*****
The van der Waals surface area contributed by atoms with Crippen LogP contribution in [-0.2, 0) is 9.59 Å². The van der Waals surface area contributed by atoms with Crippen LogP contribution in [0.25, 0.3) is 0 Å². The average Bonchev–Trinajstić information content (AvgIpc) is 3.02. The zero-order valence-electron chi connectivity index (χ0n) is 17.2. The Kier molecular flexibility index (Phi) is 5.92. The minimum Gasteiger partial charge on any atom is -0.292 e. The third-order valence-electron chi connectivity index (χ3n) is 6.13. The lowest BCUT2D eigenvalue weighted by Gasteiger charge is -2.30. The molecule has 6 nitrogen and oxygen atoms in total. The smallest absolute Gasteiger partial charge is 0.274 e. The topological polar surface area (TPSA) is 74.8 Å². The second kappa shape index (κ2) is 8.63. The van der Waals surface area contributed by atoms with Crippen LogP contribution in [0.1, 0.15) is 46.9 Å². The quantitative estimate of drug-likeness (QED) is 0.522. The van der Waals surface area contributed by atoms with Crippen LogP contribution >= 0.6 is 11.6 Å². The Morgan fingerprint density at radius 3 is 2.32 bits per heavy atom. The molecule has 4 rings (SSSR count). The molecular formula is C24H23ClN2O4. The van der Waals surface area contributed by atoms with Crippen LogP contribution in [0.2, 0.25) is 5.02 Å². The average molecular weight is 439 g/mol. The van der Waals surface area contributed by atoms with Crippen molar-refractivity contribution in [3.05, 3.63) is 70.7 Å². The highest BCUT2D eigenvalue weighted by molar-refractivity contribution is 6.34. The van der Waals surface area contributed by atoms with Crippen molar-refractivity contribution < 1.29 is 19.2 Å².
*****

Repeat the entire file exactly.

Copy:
The van der Waals surface area contributed by atoms with Crippen LogP contribution in [-0.2, 0) is 9.59 Å². The van der Waals surface area contributed by atoms with Crippen LogP contribution in [0.25, 0.3) is 0 Å². The average Bonchev–Trinajstić information content (AvgIpc) is 3.02. The zero-order valence-electron chi connectivity index (χ0n) is 17.2. The Kier molecular flexibility index (Phi) is 5.92. The minimum Gasteiger partial charge on any atom is -0.292 e. The third-order valence-electron chi connectivity index (χ3n) is 6.13. The lowest BCUT2D eigenvalue weighted by Gasteiger charge is -2.30. The molecule has 6 nitrogen and oxygen atoms in total. The smallest absolute Gasteiger partial charge is 0.274 e. The topological polar surface area (TPSA) is 74.8 Å². The second kappa shape index (κ2) is 8.63. The van der Waals surface area contributed by atoms with Crippen LogP contribution in [0.1, 0.15) is 46.9 Å². The quantitative estimate of drug-likeness (QED) is 0.522. The van der Waals surface area contributed by atoms with Crippen LogP contribution >= 0.6 is 11.6 Å². The Morgan fingerprint density at radius 3 is 2.32 bits per heavy atom. The molecule has 4 rings (SSSR count). The molecular formula is C24H23ClN2O4. The van der Waals surface area contributed by atoms with Crippen LogP contribution in [0.2, 0.25) is 5.02 Å². The average molecular weight is 439 g/mol. The van der Waals surface area contributed by atoms with Crippen molar-refractivity contribution in [3.05, 3.63) is 70.7 Å². The highest BCUT2D eigenvalue weighted by molar-refractivity contribution is 6.34. The van der Waals surface area contributed by atoms with Crippen molar-refractivity contribution < 1.29 is 19.2 Å².